Obviously the people who say these things can’t mean them right? Are there really people out there who don’t take their toddlers to the zoo, don’t go on vacation, go enjoy nature or have a toddler tea party? Are the “they’ll never remembers” just people justifying not liking one subset of those things? Then say that. Tell me, “I don’t like Disney,” or, “I think zoos are smelly.” I never thought my vacation and free time activities were an indictment against anyone. When I say, “Aria loved meeting Mickey!” I’m not judging you for not taking your kid, but I sure feel shitty when it’s implied that I’m wasting time and money that could have been saved for better things later.
And it’s also worth noting that after taking my daughter to Disney World and Disneyland 3 times since she was 8 months old (maybe that’s judge-worthy), that I can see such a difference in how she reacts. On her first trip she loved the sights and sounds, but was pretty overwhelmed, when she went at 14 months, she squealed at all the characters and was entranced by the staff with bubble machines. At 17 months she knew what was coming before we even got in the gate. She remembered the buses, she sensed the excitement, and started yelling for Mickey (Mouse, mouse!) before we ever saw him. Will she remember that when she’s my age? Of course not, but it’s building experiences that will stack upon one another. That’s kind of how the brain works. There’s not some magic age where a switch flips and all of a sudden little humans are real humans capable of having meaningful experiences.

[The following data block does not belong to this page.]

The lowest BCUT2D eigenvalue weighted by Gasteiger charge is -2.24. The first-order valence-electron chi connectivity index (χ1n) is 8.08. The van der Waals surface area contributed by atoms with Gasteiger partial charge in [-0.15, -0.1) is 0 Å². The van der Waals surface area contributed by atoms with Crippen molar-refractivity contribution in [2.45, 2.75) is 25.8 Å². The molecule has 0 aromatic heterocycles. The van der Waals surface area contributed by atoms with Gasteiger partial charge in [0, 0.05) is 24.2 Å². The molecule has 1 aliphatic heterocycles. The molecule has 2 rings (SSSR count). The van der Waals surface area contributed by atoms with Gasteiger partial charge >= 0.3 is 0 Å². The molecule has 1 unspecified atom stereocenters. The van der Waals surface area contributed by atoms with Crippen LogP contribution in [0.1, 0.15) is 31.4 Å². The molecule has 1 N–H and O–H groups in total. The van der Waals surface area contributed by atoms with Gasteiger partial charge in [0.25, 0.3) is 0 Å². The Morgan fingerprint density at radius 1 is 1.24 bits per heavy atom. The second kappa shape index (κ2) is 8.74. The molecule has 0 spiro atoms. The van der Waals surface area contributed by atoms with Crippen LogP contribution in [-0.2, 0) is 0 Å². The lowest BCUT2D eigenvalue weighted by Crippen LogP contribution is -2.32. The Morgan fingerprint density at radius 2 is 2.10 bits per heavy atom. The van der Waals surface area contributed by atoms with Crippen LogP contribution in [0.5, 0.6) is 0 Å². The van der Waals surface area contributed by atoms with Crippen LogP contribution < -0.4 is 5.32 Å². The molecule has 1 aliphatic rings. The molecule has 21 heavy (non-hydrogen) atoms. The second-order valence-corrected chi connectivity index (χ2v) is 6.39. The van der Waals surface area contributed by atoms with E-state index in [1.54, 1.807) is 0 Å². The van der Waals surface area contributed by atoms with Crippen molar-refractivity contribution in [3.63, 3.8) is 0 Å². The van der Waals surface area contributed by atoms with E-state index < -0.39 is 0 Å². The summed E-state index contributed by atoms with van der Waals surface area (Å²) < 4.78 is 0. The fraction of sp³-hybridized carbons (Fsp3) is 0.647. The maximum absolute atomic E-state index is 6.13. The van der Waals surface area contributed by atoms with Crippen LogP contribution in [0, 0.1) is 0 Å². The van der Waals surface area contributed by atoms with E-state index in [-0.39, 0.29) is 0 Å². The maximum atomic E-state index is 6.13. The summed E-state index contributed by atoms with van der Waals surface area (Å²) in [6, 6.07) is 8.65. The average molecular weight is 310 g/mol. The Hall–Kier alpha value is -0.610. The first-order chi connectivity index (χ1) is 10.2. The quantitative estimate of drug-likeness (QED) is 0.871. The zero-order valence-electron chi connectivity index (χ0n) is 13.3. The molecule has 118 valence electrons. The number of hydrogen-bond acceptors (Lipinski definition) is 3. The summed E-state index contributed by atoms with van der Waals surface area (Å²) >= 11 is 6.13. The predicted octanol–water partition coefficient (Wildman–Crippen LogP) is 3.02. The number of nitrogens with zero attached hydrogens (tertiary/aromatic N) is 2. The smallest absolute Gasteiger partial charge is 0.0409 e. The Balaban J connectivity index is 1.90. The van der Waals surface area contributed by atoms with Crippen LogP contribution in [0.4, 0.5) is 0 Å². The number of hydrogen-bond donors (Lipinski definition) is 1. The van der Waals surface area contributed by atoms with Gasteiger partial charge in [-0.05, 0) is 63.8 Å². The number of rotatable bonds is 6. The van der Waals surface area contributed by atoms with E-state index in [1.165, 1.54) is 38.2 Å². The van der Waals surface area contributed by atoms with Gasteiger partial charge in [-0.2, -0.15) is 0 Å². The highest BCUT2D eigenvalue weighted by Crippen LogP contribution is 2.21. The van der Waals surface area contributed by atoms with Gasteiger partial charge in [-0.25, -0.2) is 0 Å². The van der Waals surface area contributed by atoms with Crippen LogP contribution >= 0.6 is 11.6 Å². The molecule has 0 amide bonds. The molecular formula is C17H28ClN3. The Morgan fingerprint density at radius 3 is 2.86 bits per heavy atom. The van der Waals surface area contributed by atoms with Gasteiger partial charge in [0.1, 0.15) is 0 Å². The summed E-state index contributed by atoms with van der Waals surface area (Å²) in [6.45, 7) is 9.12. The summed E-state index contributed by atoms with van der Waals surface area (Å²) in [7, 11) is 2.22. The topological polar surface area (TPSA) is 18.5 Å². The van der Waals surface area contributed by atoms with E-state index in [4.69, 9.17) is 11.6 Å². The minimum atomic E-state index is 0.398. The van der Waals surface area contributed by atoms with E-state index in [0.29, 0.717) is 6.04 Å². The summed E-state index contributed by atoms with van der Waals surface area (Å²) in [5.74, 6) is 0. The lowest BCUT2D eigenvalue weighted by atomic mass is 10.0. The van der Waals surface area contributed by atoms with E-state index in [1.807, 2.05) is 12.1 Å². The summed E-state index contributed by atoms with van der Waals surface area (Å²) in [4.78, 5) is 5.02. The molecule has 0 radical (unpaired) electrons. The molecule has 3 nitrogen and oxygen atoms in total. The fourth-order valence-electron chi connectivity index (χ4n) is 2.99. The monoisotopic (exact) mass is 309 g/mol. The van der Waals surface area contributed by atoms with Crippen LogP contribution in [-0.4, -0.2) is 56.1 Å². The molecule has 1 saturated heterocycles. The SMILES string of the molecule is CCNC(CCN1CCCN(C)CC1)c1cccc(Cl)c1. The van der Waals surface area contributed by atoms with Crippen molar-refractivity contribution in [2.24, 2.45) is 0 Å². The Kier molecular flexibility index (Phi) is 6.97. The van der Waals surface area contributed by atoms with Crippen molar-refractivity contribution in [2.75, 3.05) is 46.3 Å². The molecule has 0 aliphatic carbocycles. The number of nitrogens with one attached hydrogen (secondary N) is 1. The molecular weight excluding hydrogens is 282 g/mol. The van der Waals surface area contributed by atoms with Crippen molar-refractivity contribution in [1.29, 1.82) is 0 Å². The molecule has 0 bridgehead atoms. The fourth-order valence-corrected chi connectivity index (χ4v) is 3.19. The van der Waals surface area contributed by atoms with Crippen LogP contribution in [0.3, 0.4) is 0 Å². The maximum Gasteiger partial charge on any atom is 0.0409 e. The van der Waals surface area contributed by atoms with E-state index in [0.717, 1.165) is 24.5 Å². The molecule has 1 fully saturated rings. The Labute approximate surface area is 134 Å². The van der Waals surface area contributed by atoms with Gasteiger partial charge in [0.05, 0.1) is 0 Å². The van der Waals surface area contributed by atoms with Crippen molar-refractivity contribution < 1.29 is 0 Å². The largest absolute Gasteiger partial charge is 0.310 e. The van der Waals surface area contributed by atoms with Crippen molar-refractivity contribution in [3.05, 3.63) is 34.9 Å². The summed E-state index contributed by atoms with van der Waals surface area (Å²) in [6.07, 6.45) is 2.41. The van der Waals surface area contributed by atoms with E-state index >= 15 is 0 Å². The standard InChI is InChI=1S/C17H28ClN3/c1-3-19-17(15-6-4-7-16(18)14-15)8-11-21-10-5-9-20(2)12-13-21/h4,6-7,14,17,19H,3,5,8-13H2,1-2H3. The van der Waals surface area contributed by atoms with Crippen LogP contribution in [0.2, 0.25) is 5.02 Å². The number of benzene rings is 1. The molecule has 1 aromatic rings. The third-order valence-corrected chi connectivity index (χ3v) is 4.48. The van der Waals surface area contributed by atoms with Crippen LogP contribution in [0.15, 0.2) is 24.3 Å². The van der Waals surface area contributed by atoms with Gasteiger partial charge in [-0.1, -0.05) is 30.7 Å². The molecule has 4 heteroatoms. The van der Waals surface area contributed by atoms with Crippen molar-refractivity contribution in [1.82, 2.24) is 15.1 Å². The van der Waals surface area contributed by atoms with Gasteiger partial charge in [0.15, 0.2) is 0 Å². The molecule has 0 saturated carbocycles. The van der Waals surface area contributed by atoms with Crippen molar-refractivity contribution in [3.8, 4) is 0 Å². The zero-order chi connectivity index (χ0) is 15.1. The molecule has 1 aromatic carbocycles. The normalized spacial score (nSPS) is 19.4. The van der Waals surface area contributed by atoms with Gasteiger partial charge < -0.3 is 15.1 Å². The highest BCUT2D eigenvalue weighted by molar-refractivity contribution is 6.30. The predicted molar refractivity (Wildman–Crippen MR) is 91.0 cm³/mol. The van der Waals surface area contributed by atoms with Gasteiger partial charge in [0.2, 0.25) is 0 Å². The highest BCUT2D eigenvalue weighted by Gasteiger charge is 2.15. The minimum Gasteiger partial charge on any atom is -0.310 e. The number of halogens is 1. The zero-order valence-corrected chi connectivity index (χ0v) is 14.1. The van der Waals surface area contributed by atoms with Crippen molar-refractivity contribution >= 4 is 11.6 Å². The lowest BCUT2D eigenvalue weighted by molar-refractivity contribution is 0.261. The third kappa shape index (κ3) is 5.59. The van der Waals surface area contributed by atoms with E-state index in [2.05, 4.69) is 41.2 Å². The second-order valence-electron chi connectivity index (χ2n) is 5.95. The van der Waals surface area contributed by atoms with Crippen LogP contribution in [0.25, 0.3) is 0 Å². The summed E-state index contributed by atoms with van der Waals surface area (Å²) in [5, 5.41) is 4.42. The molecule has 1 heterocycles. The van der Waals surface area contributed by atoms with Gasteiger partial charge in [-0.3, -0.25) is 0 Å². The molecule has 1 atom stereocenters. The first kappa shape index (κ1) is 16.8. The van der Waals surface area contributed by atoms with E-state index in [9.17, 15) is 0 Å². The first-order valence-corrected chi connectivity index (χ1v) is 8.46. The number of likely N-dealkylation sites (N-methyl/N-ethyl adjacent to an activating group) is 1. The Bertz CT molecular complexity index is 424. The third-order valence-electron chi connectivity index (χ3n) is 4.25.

I don’t want to wait until she’s old enough “to remember” to do anything, because then I’ll always have an excuse not to do something. As seems to always be the moral of my posts, think about what you’re saying when you tell a new parent they’re doing it wrong. It’s fine to share what you feel about a situation (this time vacations), and it’s even better to share why. Simple statements meant to make the speaker feel superior, never the right decision.